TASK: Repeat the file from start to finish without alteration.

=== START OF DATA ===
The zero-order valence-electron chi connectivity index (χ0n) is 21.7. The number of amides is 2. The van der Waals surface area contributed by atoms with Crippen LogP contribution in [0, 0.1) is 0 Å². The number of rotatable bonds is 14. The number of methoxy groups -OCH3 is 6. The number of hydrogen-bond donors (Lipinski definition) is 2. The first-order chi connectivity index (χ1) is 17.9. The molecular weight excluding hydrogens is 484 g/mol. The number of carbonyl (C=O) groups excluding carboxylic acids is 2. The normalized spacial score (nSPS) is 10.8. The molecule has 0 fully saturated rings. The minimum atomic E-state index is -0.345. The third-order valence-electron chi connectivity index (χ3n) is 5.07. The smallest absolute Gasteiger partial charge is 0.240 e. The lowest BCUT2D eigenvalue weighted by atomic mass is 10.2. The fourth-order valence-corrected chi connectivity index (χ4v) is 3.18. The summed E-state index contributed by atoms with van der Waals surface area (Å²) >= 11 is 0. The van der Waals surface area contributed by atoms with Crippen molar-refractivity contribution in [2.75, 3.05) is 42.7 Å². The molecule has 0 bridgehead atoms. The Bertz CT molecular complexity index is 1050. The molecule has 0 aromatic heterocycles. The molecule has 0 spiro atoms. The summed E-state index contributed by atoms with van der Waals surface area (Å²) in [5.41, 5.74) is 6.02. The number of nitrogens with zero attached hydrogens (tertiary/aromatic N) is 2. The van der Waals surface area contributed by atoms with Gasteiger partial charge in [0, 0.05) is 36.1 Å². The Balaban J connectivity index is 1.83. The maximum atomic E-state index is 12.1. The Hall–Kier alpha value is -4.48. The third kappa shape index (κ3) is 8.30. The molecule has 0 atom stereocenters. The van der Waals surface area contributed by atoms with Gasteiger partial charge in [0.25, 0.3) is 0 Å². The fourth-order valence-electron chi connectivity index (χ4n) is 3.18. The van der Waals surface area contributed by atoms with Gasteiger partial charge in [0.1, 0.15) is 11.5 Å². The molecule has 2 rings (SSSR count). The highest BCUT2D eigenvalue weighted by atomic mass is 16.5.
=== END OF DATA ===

The zero-order valence-electron chi connectivity index (χ0n) is 21.7. The number of amides is 2. The van der Waals surface area contributed by atoms with Crippen LogP contribution in [0, 0.1) is 0 Å². The number of rotatable bonds is 14. The number of methoxy groups -OCH3 is 6. The number of hydrogen-bond donors (Lipinski definition) is 2. The first-order chi connectivity index (χ1) is 17.9. The molecular weight excluding hydrogens is 484 g/mol. The number of carbonyl (C=O) groups excluding carboxylic acids is 2. The normalized spacial score (nSPS) is 10.8. The molecule has 0 fully saturated rings. The minimum atomic E-state index is -0.345. The third-order valence-electron chi connectivity index (χ3n) is 5.07. The smallest absolute Gasteiger partial charge is 0.240 e. The lowest BCUT2D eigenvalue weighted by atomic mass is 10.2. The fourth-order valence-corrected chi connectivity index (χ4v) is 3.18. The summed E-state index contributed by atoms with van der Waals surface area (Å²) >= 11 is 0. The van der Waals surface area contributed by atoms with Crippen molar-refractivity contribution in [2.75, 3.05) is 42.7 Å². The molecule has 0 bridgehead atoms. The Bertz CT molecular complexity index is 1050. The molecule has 0 aromatic heterocycles. The molecule has 0 spiro atoms. The summed E-state index contributed by atoms with van der Waals surface area (Å²) in [5.41, 5.74) is 6.02. The number of nitrogens with zero attached hydrogens (tertiary/aromatic N) is 2. The van der Waals surface area contributed by atoms with Gasteiger partial charge in [0, 0.05) is 36.1 Å². The Balaban J connectivity index is 1.83. The maximum atomic E-state index is 12.1. The Hall–Kier alpha value is -4.48. The third kappa shape index (κ3) is 8.30. The molecule has 0 atom stereocenters. The van der Waals surface area contributed by atoms with Gasteiger partial charge in [0.25, 0.3) is 0 Å². The fourth-order valence-electron chi connectivity index (χ4n) is 3.18. The van der Waals surface area contributed by atoms with Gasteiger partial charge in [0.1, 0.15) is 11.5 Å². The molecule has 2 rings (SSSR count). The highest BCUT2D eigenvalue weighted by atomic mass is 16.5.